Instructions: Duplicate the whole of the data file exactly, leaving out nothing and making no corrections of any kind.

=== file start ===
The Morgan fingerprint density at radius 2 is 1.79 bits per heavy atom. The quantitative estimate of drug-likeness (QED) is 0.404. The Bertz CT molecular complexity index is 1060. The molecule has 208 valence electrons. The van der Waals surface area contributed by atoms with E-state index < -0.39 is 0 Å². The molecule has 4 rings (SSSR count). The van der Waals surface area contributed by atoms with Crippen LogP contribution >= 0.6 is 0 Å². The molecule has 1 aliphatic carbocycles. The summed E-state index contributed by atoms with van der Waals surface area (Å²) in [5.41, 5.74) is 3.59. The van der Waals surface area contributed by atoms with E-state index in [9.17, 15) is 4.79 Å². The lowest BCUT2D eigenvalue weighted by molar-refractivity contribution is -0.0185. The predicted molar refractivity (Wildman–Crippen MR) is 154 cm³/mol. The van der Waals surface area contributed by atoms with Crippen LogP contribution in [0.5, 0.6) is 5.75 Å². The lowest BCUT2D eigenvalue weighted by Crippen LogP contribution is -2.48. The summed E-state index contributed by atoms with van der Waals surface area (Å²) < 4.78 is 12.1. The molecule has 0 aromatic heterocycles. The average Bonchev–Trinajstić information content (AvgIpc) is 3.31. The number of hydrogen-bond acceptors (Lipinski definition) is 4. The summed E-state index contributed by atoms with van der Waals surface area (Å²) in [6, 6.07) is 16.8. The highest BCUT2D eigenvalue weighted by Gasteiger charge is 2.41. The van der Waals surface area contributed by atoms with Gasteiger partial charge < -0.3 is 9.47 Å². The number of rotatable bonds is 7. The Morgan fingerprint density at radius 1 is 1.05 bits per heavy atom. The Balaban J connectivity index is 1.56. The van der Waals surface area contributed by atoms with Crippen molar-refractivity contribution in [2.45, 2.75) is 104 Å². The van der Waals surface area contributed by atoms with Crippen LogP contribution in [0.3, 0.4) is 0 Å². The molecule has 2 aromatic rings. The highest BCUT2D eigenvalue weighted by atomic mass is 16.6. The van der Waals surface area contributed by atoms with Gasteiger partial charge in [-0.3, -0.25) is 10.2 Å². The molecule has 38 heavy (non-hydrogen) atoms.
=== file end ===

The Morgan fingerprint density at radius 2 is 1.79 bits per heavy atom. The quantitative estimate of drug-likeness (QED) is 0.404. The Bertz CT molecular complexity index is 1060. The molecule has 208 valence electrons. The van der Waals surface area contributed by atoms with E-state index < -0.39 is 0 Å². The molecule has 4 rings (SSSR count). The van der Waals surface area contributed by atoms with Crippen LogP contribution >= 0.6 is 0 Å². The molecule has 1 aliphatic carbocycles. The summed E-state index contributed by atoms with van der Waals surface area (Å²) in [5.41, 5.74) is 3.59. The van der Waals surface area contributed by atoms with E-state index in [9.17, 15) is 4.79 Å². The lowest BCUT2D eigenvalue weighted by molar-refractivity contribution is -0.0185. The predicted molar refractivity (Wildman–Crippen MR) is 154 cm³/mol. The van der Waals surface area contributed by atoms with Crippen LogP contribution in [0.5, 0.6) is 5.75 Å². The lowest BCUT2D eigenvalue weighted by Crippen LogP contribution is -2.48. The summed E-state index contributed by atoms with van der Waals surface area (Å²) < 4.78 is 12.1. The molecule has 0 aromatic heterocycles. The average Bonchev–Trinajstić information content (AvgIpc) is 3.31. The number of hydrogen-bond acceptors (Lipinski definition) is 4. The summed E-state index contributed by atoms with van der Waals surface area (Å²) in [6, 6.07) is 16.8. The highest BCUT2D eigenvalue weighted by Gasteiger charge is 2.41. The van der Waals surface area contributed by atoms with Gasteiger partial charge < -0.3 is 9.47 Å². The number of rotatable bonds is 7. The Morgan fingerprint density at radius 1 is 1.05 bits per heavy atom. The Balaban J connectivity index is 1.56. The van der Waals surface area contributed by atoms with Crippen molar-refractivity contribution in [2.45, 2.75) is 104 Å². The van der Waals surface area contributed by atoms with Crippen LogP contribution in [0.3, 0.4) is 0 Å². The molecule has 2 aromatic rings. The highest BCUT2D eigenvalue weighted by atomic mass is 16.6. The van der Waals surface area contributed by atoms with Gasteiger partial charge in [-0.3, -0.25) is 10.2 Å². The molecule has 38 heavy (non-hydrogen) atoms.